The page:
Tracey Koehlmoss on being policy makers in our own lives

Tracey Koehlmoos

I am writing to you not from Bangladesh but rather from the Institute of Medicine’s workshop on country-level decision making for control of chronic diseases being held from 19-21 July at the House of Sweden in Washington, DC. On Wednesday I presented on “data availability and gaps in Bangladesh,” which I worked very hard to make as riveting as possible despite the snooze-inducing title.  The session was based on portions of a non-communicable disease case study I am completing for the Institute of Medicine (IOM).

In another blog I will write more about the key messages from this synergistic IOM meeting hosted by Bridget Kelly and Rachel Nugent. Bridget and Rachel brought together a glittering array of policy makers, agenda setters, public and private sector leaders, scientists, economists, and more than a handful of enthusiastic young professionals as the world races through the final weeks of preparation for the United Nations General Assembly High Level meeting on Non-communicable Disease Control and Prevention, which, in case you have been sleeping or otherwise not paying attention, will be held in New York on 19-20 September 2011.

On Thursday I had the pleasure of sitting next to the charming Franklin Apfel, the managing director and founder of the World Health Communication Associates. Franklin charged the meeting participants with the idea that when it comes to NCDs:

“We are all policy makers in our own home. In our own lives, every day.”

The message is that with NCDs, the way forward is not just about what can be done by policy makers, program planners, mass media campaigns, and the health system, but very much depends on individual choices. To that end, Franklin and the WHCA have been working on a series of balance score cards that can help individuals, communities, and policy makers have an easier time of making healthy choices. It is an empowering tool that can improve health literacy.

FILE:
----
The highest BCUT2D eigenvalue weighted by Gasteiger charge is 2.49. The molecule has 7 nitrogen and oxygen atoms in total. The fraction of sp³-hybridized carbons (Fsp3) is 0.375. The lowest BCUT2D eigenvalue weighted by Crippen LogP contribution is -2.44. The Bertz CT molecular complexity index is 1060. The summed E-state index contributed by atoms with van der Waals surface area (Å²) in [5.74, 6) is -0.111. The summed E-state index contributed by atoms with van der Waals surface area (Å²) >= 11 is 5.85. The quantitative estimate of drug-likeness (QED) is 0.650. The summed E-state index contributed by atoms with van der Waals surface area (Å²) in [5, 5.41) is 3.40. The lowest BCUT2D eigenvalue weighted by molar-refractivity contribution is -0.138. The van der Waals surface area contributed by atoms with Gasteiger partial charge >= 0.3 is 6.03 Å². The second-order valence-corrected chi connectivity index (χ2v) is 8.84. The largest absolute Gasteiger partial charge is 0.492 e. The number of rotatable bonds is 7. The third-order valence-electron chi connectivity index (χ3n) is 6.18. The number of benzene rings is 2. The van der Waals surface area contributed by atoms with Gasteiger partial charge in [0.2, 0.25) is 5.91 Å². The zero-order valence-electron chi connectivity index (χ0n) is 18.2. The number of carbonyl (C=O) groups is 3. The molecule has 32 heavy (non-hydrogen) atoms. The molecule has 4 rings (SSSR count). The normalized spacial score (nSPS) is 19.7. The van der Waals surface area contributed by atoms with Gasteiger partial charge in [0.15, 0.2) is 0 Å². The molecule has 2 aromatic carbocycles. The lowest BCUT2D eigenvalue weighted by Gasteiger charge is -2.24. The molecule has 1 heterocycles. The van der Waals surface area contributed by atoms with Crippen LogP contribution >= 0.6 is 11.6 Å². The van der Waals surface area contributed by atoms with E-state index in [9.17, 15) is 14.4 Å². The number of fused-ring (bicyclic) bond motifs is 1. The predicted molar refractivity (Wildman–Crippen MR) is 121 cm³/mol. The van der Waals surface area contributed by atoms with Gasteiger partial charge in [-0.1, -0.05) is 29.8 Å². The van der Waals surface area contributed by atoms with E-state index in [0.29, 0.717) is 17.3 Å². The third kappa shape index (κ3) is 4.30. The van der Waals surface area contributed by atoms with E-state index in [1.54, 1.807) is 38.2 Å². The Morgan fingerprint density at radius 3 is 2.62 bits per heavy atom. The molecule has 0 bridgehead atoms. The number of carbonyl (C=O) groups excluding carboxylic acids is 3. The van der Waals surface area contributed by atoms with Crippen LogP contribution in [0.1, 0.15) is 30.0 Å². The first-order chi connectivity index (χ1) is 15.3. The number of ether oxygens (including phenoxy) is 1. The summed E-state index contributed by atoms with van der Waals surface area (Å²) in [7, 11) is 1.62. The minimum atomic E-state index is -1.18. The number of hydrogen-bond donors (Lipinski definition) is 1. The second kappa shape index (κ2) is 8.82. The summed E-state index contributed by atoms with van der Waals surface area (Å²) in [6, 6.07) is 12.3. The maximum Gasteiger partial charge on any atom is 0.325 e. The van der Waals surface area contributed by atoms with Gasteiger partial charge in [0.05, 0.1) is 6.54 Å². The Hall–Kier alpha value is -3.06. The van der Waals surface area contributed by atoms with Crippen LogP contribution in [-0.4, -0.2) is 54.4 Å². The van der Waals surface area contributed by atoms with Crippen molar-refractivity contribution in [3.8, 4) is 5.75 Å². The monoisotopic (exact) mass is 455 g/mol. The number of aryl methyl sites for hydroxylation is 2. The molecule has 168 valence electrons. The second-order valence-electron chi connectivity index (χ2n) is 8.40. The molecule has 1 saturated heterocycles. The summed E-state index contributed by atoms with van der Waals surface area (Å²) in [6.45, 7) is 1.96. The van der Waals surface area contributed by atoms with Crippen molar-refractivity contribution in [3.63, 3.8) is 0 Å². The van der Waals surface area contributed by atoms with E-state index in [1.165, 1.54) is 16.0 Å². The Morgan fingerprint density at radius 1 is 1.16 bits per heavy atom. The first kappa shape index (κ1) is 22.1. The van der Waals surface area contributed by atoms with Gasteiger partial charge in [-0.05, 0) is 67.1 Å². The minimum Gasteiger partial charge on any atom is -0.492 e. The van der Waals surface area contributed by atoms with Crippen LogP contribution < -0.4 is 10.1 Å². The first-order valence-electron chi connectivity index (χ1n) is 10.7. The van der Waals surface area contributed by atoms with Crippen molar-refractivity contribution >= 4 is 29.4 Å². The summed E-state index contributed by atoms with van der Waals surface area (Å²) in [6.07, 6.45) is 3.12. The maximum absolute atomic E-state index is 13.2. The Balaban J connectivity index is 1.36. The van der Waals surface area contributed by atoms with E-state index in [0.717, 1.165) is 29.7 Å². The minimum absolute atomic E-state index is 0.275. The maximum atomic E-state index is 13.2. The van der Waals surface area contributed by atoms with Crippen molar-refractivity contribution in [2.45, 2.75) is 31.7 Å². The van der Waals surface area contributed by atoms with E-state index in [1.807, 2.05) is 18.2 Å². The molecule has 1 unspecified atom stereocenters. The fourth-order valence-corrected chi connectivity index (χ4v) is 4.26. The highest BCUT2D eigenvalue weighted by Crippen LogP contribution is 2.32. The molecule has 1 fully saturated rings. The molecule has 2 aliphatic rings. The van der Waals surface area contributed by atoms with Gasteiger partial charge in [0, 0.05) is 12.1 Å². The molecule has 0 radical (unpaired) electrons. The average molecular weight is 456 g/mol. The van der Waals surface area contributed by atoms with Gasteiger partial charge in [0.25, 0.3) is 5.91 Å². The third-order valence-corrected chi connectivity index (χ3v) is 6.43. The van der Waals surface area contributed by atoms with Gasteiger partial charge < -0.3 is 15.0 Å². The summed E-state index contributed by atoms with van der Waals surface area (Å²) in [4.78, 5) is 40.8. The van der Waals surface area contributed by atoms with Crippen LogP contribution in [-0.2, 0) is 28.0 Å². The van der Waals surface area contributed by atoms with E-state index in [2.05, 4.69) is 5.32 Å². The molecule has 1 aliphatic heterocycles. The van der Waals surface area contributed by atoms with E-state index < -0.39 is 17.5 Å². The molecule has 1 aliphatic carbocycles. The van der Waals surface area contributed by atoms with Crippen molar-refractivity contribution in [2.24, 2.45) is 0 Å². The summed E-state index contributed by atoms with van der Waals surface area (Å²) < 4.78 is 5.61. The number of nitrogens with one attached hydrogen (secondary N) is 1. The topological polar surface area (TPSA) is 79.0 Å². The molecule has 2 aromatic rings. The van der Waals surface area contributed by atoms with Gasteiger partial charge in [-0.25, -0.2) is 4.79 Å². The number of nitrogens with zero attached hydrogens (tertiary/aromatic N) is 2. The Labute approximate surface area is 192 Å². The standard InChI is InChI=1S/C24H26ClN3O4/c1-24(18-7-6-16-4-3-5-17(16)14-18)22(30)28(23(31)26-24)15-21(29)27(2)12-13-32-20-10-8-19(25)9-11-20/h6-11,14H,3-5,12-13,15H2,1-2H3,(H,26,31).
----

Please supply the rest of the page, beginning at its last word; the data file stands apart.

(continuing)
There is something appealing about being a “policy maker” in my own home, which sounds rather lofty albeit more dictatorial than “mother.” I thought I would test Franklin’s concept by applying the tool to my life and family and sharing the tool and results.

So here are the balanced score card questions and results:

1. Tobacco control policies: The Koehlmoos household has a complete tobacco ban. It is stricter than Bhutan at my house. Family members do not smoke, chew, or dip, and the no public or private smoking law extends through the yard and applies equally to family, friends, employees, and contractors.

2. Alcohol: Not even a beer in the refrigerator. There are a few bottles of wine and decent Scotch in a cabinet in the event of guests and to pass along as hostess gifts. I do not drink alcohol in part because I do not need the empty calories.

3. Salt: This question contains elements of public information campaigns and working with industry. In my house, I am the food production industry. Since I started working on NCDs, I put half the salt into recipes or omit it completely—especially if an ingredient comes out of a can or box. Also, I stopped putting the salt shaker on the table with meals, which sometimes annoys other policy makers within my household causing us to engage in détente over chicken and rice.

4. Trans-fats: This is an easy “no” but in the tool it has to do with replacing trans-fats with poly-unsaturated fats. I am not even sure how I would make or use trans-fats. In terms of public awareness campaigns, I have also taught the boys that just because a product says that it is “trans-fat free” does not mean it is healthy or fat-free.

5. Exercise and diet: This includes active campaigns and public transport policies. In addition to attempting to work out six days a week, we talk about daily work outs and sporting activities with the boys over dinner each evening. It is rather a tradeoff between walking everywhere and living somewhere with unreliable sidewalks, dangerous traffic, and a lot of automobile exhaust. Now that I travel so much of the time, I will admit to having become a little rounder than I like to be as I tend not to work out when I am in the air or living out of a suitcase—despite always having my running shoes in the suitcase. I should definitely make a greater effort.

6. Generic drugs for primary care: I am not sure what this one means in the context of the house and should have asked Franklin how to apply this question when I had the chance. Multivitamins are available in the house and I take one in the morning along with a couple of chewy calcium and vitamin D supplements. The calcium chews are expensive. My wallet would be healthier if I did not buy them, but once at a zinc scale up meeting a famous health researcher and physician whom I admire walked up to me and emphatically announced, “Tracey, I think you need to start taking vitamin D supplements. Everyday.”

I suspect that in the weeks ahead, we will apply the national level tool in Bangladesh and those results will perhaps constitute a scholarly paper; for now, applied at home, it is material suitable only for this blog. Perhaps you will join me in by thinking like a “policy maker in your own home” and applying the balanced score card to your life and sharing your results in the response.  I am curious as to whether I am the only person who does not have a glass of wine with dinner, does not let friends smoke in the yard, or does not put salt on the dinner table.  Again, to read more about the score card visit the WHCA website.